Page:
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Getting started

This toolkit aims to:

  • Show your community group it is possible to do research yourself, even with limited time and resources
  • Provide an overview of the research process, from asking the right questions to presenting your findings
  • Help your group plan a well-designed piece of research
  • Introduce basic research theory, methods and techniques.
How to use the toolkit

This toolkit is designed so that you can use it to work through your research process from start to finish – or you can dip in and out of it to find the sections you need.  Depending on what type of organisation you are and what experiences of research you have, it is likely that you will find some parts more relevant to you than others.

Section one ‘Why do community research’ aims to demystify research. It shows how and why community groups can carry out their own research.

Section two includes some examples of ‘Research for specific purposes’, looking in more detail at how your research can help you evaluate what you have done in the past or to plan for the future.

Section three looks at ‘Who will be doing the research?’ and what kinds of skills and knowledge will be needed

The fourth section ‘Before you start’ introduces some key research concepts. You can supplement this with some of the further resources listed in section 10.

In the fifth section, we take you step by step through ‘Planning your research’. This includes how to design and plan your research so that it provides answers to the questions you are asking. It also suggests some of the broader management issues you need to consider when undertaking a research project.

The sixth section gives more detailed advice on ‘Research methods’ such as questionnaires and focus groups.

The seventh section covers the final stages of your research – ‘Describing and analysing your findings’ and presenting them to your audience.

The eighth section contains some ‘Templates’ that you can use to help you plan and carry out your research

The ninth section tells you ‘About ARVAC’ and provides a link to a feedback form so you can tell us how you used this toolkit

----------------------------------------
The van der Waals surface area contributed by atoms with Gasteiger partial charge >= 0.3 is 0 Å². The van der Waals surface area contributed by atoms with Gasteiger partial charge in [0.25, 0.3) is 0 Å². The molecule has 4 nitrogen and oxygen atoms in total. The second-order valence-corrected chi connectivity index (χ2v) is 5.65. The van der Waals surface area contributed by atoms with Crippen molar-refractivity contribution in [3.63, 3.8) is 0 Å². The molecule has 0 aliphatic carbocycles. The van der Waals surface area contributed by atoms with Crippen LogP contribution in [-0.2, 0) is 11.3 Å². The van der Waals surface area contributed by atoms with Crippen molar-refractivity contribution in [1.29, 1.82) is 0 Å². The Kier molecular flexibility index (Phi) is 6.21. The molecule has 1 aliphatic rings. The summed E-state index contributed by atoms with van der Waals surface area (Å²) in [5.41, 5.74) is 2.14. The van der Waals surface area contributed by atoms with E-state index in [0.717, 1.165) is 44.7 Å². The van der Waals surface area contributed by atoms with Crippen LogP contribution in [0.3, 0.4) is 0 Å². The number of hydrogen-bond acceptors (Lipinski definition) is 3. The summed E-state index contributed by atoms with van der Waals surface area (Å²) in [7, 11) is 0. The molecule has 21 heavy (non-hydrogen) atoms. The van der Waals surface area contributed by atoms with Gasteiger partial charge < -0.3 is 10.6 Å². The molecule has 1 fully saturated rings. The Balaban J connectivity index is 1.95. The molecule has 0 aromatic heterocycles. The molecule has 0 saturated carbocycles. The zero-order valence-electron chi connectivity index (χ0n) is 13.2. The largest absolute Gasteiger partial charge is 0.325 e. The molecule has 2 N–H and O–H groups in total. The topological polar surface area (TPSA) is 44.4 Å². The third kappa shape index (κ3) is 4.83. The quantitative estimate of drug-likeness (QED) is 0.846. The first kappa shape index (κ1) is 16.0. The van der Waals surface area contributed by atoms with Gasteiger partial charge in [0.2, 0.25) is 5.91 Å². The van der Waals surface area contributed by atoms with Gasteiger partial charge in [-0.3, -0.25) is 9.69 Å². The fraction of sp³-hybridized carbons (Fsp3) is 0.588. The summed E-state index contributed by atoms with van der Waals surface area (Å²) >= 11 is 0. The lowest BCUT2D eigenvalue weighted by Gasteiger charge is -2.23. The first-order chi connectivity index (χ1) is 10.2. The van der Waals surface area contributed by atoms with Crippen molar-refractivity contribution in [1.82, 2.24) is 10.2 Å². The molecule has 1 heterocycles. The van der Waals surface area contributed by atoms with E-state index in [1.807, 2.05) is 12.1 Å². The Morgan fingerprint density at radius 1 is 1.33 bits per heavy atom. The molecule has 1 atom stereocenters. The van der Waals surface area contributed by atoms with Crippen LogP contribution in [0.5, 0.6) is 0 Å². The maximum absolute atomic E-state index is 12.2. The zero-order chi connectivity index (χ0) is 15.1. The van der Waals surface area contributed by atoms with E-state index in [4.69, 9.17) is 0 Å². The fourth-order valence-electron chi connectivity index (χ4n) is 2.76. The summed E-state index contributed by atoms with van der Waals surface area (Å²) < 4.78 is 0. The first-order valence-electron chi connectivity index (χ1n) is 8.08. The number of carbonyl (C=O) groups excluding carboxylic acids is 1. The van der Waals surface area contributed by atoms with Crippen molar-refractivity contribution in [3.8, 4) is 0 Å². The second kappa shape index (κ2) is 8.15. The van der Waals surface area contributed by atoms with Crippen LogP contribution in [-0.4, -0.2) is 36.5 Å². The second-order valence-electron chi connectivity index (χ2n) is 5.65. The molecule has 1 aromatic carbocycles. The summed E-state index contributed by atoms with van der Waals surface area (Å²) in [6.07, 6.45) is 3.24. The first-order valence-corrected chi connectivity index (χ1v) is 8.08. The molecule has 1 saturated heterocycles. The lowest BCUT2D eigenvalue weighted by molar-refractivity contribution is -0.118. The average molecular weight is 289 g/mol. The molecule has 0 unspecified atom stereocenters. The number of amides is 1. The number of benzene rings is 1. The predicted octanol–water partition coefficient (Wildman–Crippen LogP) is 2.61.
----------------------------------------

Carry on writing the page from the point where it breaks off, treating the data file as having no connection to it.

The tenth section lists ‘Further resources.’ This includes material on basic research methods that is easy to get hold of and easy to use, plus some key sources (printed and online) of existing research and statistics relevant to community groups. Wherever possible we have used examples based on research carried out by other community groups.  We have provided links to some material from universities where it is written in plain English.

This toolkit only provides a brief introduction to the subject of how to do research in communities but we have provided links to other sources of information that you might find helpful.

You may share or photocopy any part of the toolkit but please acknowledge ARVAC as the source.

This toolkit is just an introduction to research: the best way to find out about research is to get out on the ground and start doing it. We welcome hearing about any research you do. Link to Feedback form section 9

The toolkit was originally compiled in 2001 by ARVAC staff. We are grateful to Jayne Humm and many of our user groups for comments on draft versions. We would like to thank all contributing groups, as well as all the groups we have worked with over the life of the project, for their wisdom and resourcefulness, and the Community Fund who made it possible to distribute the toolkit free to community groups.

In 2018 it was decided that the toolkit needed refreshing in order to reflect changes that have happened in the intervening years.  We commissioned Nicky Stevenson to do this work on our behalf and it was designed by Ian Henghes.  Local Trust supported the refresh. Once again we would like to thank the community groups and researchers who contributed ideas and examples to bring the toolkit up to date.